Oxford University Press

English Language Teaching Global Blog


4 Comments

Making online language learning safe

shutterstock_312877391Aisha Walker is Associate Professor of Technology, Education and Learning at the University of Leeds. With a background in linguistics, language learning and primary education her research areas include digitally-mediated communication, academic language and childrens’ engagement with digital technologies. Today she joins us ahead of her webinar Online risk and safety for language learners and teachers to preview what she will discuss at this online event.

The online digital world offers huge benefits to language learners and teachers.  Much of our everyday language use takes place in digital environments and is mediated by digital tools.  This means that it is sensible for language teachers use these tools with their students.  After all, students will need to be able to communicate in the target language using digital tools as fluently as, say, handwriting (if not more so).  Nowadays, we are likely to write business emails rather than letters; to send Facebook messages rather than birthday cards and to check the news using social media rather than the daily newspaper.  Language learners need to be able to negotiate all of these new contexts and to use appropriate language in digital spaces.

Digital tools and media also offer opportunities for authentic communication with people across the globe.  However specialised our interests we can look online to find people who share them.  For example, the digital world is full of keen hobbyists sharing their ideas or patterns and showing off their newly completed work.  Gamers meet in multiplayer online games where they plan and discuss strategies or they play casual online games such as ‘Words with Friends’.  People use Twitter to talk about current events. Indeed, sometimes Twitter is the news!  Learners no longer have to write work that will languish in exercise books to be read only by teachers and parents; their work can be published to a genuine audience through blogs or sharing  sites such as YouTube or SoundCloud.  The audience can, and will, respond by ‘liking’ the work or through the comment system.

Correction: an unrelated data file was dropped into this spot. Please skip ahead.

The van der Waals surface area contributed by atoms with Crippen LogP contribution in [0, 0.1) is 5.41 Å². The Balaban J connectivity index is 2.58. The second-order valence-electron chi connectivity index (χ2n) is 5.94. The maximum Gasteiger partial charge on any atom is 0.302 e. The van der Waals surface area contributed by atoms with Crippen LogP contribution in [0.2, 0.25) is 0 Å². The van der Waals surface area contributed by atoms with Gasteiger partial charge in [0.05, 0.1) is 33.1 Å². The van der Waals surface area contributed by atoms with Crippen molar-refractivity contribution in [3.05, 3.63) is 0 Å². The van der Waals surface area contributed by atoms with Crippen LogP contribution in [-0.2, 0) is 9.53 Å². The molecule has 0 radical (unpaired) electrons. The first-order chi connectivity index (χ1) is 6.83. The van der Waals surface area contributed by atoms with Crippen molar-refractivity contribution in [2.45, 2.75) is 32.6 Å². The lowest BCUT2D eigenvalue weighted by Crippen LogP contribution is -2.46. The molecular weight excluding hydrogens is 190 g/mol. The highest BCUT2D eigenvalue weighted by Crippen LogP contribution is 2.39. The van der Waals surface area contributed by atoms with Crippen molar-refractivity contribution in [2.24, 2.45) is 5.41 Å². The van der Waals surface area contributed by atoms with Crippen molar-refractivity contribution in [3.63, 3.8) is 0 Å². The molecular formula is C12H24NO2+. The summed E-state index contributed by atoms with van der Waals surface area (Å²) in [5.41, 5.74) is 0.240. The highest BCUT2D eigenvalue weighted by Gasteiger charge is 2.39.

The opportunities offered by the online digital world are undoubtedly exciting but there is also a dark side.  Children may be exposed to inappropriate content or may use online shopping sites to buy goods that they are not legally old enough to purchase.  Extremist groups use social media to publicise themselves and this may draw young people towards extremism.   There are legitimate concerns about mental-ill health issues such as ‘thinspiration‘.  Criminals may use social media or games to find and groom victims; two such cases were recently featured in BBC documentaries (Alicia Kozakiewicz and Breck Bednar) showing that the dangers are real.

Teachers have to navigate the benefits of the online digital world whilst avoiding the risks both for their learners and for themselves.  For some teachers (and schools) this is too intimidating and so they avoid social media in their classes and do not encourage students to publish their work online.  In this webinar we will talk about some of the fears that participants have about using online digital tools and media with their learners.  We will discuss some of the options for safe online working and strategies that teachers might use such as setting ground rules for their learners.  I hope that in this webinar we can draw upon our collective wisdom and that participants will be willing to discuss their own fears and ideas although I will, of course, have some suggestions to offer!